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Garifunas, yet another spice in New Orleans’ melting pot

26th October 2015   ·   0 Comments

By Allana Barefield
Contributing Writer

Every culture has its own values, traditions, and beliefs that make it unique.

New Orleans, truly a melting pot of various ethnicities and cultures, is home to one of the diaspora populations of Garífunas who originated from Central America and are an ethnic mix of West African, Caribbean Carib Indians and Arawaks.

Migrating to New Orleans since the 1960’s, the Garífunas are often initially mistaken as African Americans. But the group continues to distinguish itself through speaking a Spanish dialect and by yearly traditions like the annual Misa Garífuna or Garifuna Mass that takes place each November. With the Annual Mass slated for November 15, 12 noon at Blessed Francis Xavier Seelos Church, the Garifuna traditions are particularly important 10 years after Hurricane Katrina scattered the New Orleans enclave of Garifunas to form a new community in Houston.Garifuna-Mass-celebration-1

“I have believed for a long time that this vibrant and richly traditional community should be known throughout New Orleans, especially by departments of languages in the local universities and others who study Spanish and Latin America,” said Dr. Susan Spillman, an associate professor of French at Xavier University. Xavier’s traditions, like those of the Garifunas, are uniquely Black and Catholic, Spillman said. This is one of the reasons the university has developed a relationship of mutual interest and cooperation with the Garífunas, Spillman added.

The Garifunas’ traditions were recognized on Oct. 23, 2015 as part of Folklife Month events across the state. The event that featured a discussion on Garifuna language, music and dance was held on Xavier’s campus and organized by Xavier’s Modern Languages Department and its Division of Fine Arts and Humanities, along with the Louisiana Folklife Commission and the State Library. The Garífunas first migrated to present-day St. Vincent in 1665. Today, about 98,000 Garifunas live in Honduras. Some of their traditions in Central America and in the city include sewing fabrics with their signature colors: yellow, black, and white. Garifuna families cook traditional food flavored with black pepper, basil, garlic, and coconut milk. They keep their heritage alive by re-telling stories about their ancestors to younger generations. At the Garifuna Mass, they decorate the Blessed Francis Xavier Seelos Catholic Church on Dauphine Street with woven baskets and fruit like coconuts, plantains and yucca. Women wear traditional dresses with head wraps. There is dancing, singing and then a feast.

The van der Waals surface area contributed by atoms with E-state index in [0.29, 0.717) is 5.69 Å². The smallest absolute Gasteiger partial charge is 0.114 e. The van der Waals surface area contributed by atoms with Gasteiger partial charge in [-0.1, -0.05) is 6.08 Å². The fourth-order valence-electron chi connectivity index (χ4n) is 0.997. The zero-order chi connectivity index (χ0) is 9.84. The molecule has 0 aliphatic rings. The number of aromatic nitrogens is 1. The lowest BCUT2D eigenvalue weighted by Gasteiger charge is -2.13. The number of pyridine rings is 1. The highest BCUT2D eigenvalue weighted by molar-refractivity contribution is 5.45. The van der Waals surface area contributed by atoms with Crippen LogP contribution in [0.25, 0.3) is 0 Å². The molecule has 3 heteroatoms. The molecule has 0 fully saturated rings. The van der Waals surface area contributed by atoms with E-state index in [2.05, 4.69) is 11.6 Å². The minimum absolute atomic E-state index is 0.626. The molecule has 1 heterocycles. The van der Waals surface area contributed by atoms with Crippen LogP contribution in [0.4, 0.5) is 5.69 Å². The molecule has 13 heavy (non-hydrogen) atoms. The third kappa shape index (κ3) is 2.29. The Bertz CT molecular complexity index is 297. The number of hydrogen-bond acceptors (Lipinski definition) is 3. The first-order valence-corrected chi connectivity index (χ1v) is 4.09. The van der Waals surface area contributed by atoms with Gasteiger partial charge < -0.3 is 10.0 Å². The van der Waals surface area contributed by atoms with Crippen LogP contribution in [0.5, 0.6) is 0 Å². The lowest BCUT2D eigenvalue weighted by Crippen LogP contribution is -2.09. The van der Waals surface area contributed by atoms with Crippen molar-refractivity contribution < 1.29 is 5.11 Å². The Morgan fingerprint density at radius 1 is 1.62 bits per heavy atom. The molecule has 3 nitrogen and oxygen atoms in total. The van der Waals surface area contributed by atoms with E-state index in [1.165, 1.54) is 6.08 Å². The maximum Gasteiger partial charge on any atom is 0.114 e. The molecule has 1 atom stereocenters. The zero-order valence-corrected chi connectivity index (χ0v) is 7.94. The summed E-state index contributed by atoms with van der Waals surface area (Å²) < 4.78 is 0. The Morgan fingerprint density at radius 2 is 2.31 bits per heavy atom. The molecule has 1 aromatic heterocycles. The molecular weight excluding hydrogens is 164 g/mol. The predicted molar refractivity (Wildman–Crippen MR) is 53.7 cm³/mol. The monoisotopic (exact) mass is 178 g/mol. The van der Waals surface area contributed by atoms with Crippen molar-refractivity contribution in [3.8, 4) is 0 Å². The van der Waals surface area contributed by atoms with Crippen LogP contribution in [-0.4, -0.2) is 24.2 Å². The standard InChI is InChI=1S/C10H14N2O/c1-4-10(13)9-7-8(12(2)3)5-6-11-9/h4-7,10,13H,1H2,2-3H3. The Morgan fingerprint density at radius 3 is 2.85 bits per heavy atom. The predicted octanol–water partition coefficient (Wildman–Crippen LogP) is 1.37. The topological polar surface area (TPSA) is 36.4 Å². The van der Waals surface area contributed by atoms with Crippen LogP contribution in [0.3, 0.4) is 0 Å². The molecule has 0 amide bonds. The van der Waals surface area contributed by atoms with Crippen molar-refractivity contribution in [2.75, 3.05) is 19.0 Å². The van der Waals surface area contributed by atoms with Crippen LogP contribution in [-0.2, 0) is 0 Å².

The Xavier event was a continuation of the work the university began in 2003 when it received a $25,000 grant titled “Vibrant Culture Speaks” from the National Endowment for the Humanities. The grant provided Spillman with funds to study the New Orleans Garífuna population. The grant, which lasted three years, provided stipends for informants, technical support, and was used to purchase research materials. “Several of the young Garis told me that they self-identify as African-American in school and with friends of North American origin, but as Garífuna when they are with their families,” Spillman said.

María Elena Zúñiga said she is proud to be Garifuna. She grew up in Honduras and after Hurricane Katrina in 2005 came to New Orleans. “My culture does not change anything, I feel good about who I am,” said Zúñiga, who is one of the organizers for the annual Garifuna Mass. She wanted to have the opportunity to inform the Xavier students about her heritage. “My culture traces to the origins of Carib Indians, Arawaks, the West Coast of Africa and Nigerians,” Zúñiga explained. The drums makes every song come alive to discuss concerns of the world, Zúñiga said. “The food, music, dance makes me who I am today, this culture is my identity,” Zúñiga added.

“I always had an affinity about immersing myself in new culture,” Adrina Stevenson said. “Although Xavier is a majority of African Americans, there is a diversity among the people. My peers come from all around the world, meaning that they have backgrounds which makes each individual different,” she said.

This article originally published in the October 26, 2015 print edition of The Louisiana Weekly newspaper.

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